“Inequality is not only natural and inborn, it grows with the complexity of civilization,” wrote the late US historian William Durant. “Economic development specialises functions, differentiates abilities, and makes men unequally valuable to their group.”
It is common sense that inequality is inescapable. We’re told that there have always been rich and poor; there will always be haves and have-nots.
Yet history presents a different picture. For more than 150,000 years, 95 percent of human history, egalitarian societies were the norm.
“People lived for millennia in small-scale kin-based social groups, in which the core institutions of economic life included collective or common ownership of land and resources, [and] generalised reciprocity in the distribution of food,” writes Richard Lee, a professor of anthropology at the University of Toronto.
Lee observed the hunter-gatherer Ju/’hoansi/!Kung people of the Kalahari Desert and found that everything is shared, from food to weapons to land. To ensure everyone consumes an equal amount, the most successful hunters are never in charge of handing out the spoils of the hunt.
Similar measures to enforce equal distribution have been observed by anthropologists in most hunter-gatherer societies that remain today.
This in itself challenges the idea of inequality as a natural phenomenon.
The complex history of how humans organised themselves in relation to their changing environment further proves this.
New research by Brian Hayden, professor of archaeology at Simon Fraser University, shows that an ancient hunter-gatherer society in Canada’s northwest shifted between equality and inequality depending on the level of abundance.
When food was in good supply, the groups closer to resource-rich areas enjoyed surpluses, ate better and held feasts to showcase their success. When scarcity crept in, “the majority simply [took] what they need,” writes Hayden. “Scarcity breeds revolts and demands for more equality.”
With the development of new tools and climatic changes, new ways of living began to emerge about 10,000 years ago. Crop cultivation and domestication of animals marked the beginning of human domination over the environment. Societies grew from tens to hundreds to thousands. They began to establish small villages.
This led to radical changes in how people planned and socialised, but did not mean they immediately abandoned egalitarianism.
Anthropologist Edward Evans-Pritchard observed the Nuer people of South Sudan combining agriculture and accumulation of cattle with equal sharing of food and resources.
“The whole community is seen to be partaking of a joint supply,” he wrote. “Rules of hospitality and conventions about the division of meat and fish lead to a far wider sharing of food than a bare statement of the principles of ownership would suggest.
“In general it can be said that no one in a Nuer village starves unless all are starving.”
Over thousands of years, agriculture advanced and expanded, producing for the first time a differentiation in social status. Leaders emerged who gained greater prestige in the community and hereditary lineages were established. Still, egalitarianism proved hard to shake.
Unlike today, the leaders did not enjoy the surplus while others worked creating it. Instead, it was their responsibility to ensure that the community thrived. This meant they were held accountable by those below them.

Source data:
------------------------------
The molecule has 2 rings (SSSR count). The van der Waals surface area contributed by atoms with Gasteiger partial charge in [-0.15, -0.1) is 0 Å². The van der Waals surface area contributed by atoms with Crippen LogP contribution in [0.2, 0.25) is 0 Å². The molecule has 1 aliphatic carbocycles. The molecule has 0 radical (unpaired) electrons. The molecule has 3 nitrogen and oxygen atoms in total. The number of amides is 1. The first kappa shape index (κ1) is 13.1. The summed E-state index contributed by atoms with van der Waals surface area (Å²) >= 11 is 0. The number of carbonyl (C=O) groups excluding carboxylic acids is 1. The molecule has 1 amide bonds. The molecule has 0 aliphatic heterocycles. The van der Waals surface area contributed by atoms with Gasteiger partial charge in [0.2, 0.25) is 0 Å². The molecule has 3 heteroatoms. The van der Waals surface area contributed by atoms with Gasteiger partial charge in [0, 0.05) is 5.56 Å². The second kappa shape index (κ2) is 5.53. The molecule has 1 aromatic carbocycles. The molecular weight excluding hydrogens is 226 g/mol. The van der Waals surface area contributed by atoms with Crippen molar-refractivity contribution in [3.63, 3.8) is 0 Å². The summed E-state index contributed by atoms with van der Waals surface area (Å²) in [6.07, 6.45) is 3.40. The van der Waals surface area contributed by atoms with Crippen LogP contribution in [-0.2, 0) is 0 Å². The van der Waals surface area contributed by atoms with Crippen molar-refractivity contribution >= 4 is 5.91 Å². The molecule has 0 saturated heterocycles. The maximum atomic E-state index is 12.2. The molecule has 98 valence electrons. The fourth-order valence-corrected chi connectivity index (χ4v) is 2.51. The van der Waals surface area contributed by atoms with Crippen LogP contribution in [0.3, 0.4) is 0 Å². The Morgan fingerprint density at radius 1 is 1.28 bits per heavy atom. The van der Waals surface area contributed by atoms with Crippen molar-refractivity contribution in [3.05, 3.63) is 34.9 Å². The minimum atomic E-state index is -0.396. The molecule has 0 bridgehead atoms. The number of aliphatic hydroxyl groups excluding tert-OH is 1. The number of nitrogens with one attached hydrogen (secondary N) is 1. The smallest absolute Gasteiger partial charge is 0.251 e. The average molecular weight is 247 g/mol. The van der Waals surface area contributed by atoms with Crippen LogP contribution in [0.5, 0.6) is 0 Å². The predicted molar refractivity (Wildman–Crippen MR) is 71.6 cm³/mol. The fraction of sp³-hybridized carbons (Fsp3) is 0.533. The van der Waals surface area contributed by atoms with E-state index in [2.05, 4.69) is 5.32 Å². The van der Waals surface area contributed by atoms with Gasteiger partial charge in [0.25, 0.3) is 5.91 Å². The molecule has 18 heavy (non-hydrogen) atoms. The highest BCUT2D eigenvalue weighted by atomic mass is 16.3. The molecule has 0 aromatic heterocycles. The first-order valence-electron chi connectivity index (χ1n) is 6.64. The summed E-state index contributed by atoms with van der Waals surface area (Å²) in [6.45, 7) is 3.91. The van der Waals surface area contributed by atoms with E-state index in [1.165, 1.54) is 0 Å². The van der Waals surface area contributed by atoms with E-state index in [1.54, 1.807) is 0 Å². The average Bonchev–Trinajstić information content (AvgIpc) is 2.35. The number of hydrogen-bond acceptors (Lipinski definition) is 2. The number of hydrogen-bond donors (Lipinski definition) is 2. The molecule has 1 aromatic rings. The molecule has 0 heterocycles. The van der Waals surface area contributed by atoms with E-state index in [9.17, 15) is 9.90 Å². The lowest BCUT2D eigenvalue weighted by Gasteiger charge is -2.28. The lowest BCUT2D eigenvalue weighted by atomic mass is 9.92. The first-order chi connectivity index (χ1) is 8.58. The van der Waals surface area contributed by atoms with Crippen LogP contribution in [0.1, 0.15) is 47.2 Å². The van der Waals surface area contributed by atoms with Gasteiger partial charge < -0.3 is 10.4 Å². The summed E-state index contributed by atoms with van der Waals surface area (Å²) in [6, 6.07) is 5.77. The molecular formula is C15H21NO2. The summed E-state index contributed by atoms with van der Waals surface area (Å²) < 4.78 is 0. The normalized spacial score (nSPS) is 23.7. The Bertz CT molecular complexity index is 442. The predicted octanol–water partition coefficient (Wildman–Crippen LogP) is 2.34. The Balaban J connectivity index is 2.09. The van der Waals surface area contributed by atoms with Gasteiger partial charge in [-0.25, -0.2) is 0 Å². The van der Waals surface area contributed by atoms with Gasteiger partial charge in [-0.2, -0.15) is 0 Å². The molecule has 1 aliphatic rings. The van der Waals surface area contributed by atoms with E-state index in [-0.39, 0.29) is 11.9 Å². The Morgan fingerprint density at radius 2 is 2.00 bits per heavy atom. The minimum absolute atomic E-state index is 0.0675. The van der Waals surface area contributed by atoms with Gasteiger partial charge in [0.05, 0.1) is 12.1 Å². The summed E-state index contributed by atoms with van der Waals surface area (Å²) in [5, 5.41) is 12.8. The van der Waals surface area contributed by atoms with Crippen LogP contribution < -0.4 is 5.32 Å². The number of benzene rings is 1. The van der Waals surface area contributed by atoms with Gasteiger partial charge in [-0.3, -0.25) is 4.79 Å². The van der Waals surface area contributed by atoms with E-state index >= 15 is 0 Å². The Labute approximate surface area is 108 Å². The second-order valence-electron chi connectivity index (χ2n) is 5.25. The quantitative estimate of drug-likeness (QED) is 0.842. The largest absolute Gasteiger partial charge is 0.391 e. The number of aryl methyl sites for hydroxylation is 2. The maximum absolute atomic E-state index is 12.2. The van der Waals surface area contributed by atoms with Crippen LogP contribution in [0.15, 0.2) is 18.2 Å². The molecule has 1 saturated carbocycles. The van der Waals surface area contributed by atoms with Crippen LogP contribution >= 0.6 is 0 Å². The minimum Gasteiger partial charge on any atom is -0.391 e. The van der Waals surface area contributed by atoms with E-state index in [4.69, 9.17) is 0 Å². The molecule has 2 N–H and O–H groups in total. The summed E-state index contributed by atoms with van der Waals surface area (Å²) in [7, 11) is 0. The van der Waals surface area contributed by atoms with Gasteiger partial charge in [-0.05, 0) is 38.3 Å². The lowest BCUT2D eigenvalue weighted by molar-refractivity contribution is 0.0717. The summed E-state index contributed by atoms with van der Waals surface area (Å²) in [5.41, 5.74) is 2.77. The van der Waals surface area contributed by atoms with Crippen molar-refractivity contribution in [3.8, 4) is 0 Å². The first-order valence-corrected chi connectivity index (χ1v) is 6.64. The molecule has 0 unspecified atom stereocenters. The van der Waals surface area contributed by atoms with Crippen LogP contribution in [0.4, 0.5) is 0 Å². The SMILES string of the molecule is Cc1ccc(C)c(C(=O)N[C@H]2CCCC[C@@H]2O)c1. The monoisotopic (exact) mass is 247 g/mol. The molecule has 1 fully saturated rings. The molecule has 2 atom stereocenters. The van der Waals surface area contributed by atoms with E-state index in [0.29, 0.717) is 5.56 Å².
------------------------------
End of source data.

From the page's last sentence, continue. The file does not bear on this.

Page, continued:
Studying the Nambikwara of South Africa, Lee observed: “Generosity is … an essential attribute of power.” The chief was expected to allocate the surplus under his control to every individual and family according to their needs.
Lee rejects the idea that different abilities and leadership coincide with inequality: “Much of what tribute the chiefs receive is redistributed to subjects, and the chiefs’ powers are subject to checks and balances by the forces of popular opinion and institutions.”
Societies arranged around similar customs continued to exist for 5,000 years until the creation of the first cities.
What is now known as the “urban revolution” came about through advances in technology that greatly increased agricultural output and the capacity for long-term food storage. Sudden famines and environmental disasters, which previously could wipe out villages in an instant, were now far less common.
British Marxist Chris Harman explained the impact of these advancements on social relations in A people’s history of the world. “The storehouses and their controllers came to seem like powers over and above society, the key to its success, which demanded obedience and praise from the mass of people.”
Previously, there was scarcely time to focus on anything but survival. But this new layer had a space opened to cultivate language and culture while living off the labour of the majority. In such a way, the basis for inequality was established.
Most history books will end the story here. But if inequality is not natural or inevitable, the most important point is that it doesn’t have to exist. It can be challenged. That’s precisely what we see throughout history: the rise of civilisations and inequality has always coincided with resistance – from slave revolts in the Roman Republic, to feudal peasant uprisings, to the strikes and sabotage of the early workers’ movement.
Today, capitalism has created abundance, yet there is scarcity for so many. It isn’t natural. If we build a new movement to create a socialist society, we can end it. We have nothing to lose, and a world to win.